Each Super Bowl, big brands reach into their deep pockets to call attention to their business for the purpose of selling products or services, and 2015 was no different. Everyone from T-Mobile to Wix.com showed they had access to the biggest stars and the best writers for their pricey commercials.
So pricey, in fact, that this year's Super Bowl advertisers paid $4.5 million for 30 seconds of airtime.
What could $4.5 million buy on the Web?
Programmatic media buying platform RocketFuel found that for the same cost as a 30-second Super Bowl TV spot, digital advertisers could buy an 11-day takeover of the YouTube homepage, a nine-day takeover of Turner Networks' affiliated Web pages (e.g. TNT.tv, CNN.com, NBA.com, Adult Swim, etc.), 45 days of standalone ads on Facebook's logout page and more than 37 days of promoted trends on Twitter (paid positioning atop the network's Trends feature). That's a lot of potential influence, which big brands would be smart to explore.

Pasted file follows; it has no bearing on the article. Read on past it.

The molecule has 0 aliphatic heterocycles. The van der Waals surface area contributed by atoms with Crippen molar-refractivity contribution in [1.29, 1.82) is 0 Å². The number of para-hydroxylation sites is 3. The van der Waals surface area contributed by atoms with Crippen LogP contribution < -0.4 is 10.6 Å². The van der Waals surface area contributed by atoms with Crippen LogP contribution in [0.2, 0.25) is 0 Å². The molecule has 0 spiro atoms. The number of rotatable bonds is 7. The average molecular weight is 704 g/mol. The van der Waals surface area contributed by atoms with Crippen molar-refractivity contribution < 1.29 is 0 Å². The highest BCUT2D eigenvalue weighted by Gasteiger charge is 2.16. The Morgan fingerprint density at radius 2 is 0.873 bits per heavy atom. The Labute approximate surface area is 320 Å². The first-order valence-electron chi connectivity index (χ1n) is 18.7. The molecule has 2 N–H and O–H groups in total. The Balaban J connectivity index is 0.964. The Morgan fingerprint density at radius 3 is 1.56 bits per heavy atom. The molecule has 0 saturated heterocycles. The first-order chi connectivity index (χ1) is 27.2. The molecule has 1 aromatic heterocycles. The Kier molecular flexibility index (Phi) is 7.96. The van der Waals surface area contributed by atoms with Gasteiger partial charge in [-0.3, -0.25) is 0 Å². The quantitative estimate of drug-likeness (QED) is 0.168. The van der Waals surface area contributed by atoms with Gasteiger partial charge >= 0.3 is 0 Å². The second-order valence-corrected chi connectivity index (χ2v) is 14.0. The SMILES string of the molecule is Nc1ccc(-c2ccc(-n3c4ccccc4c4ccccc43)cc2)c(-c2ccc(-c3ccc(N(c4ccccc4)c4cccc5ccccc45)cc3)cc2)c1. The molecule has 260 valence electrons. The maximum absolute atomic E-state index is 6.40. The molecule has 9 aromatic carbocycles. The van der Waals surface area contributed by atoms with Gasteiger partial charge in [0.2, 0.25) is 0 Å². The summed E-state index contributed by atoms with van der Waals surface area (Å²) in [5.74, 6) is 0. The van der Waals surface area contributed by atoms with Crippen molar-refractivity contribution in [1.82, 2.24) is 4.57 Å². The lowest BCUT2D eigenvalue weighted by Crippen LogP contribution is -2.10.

See which Super Bowl advertisers scored big - and which ones passed at the one-yard line.
What online advertising affords is more control over messaging and more control over how and when that messaging is delivered. Advertising today is no longer about the number of eyeballs on a screen (nor is it about the number of clicks from a display ad). Advertisers with sophisticated acquisition strategies understand the significant shift occurring today - that advertising for awareness (and clicks) is only a means to an end, but advertising for influence has the potential to create greater profits and lasting relationships. To build influence, the savviest advertisers are creating messaging that not only calls attention to their products and services, but also how consumers view the world - developing content that is reflective of a user's needs and sharing it at a moment in time when it's most impactful. In many ways, it's the end of 'Net advertising as you know it - as well as the beginning.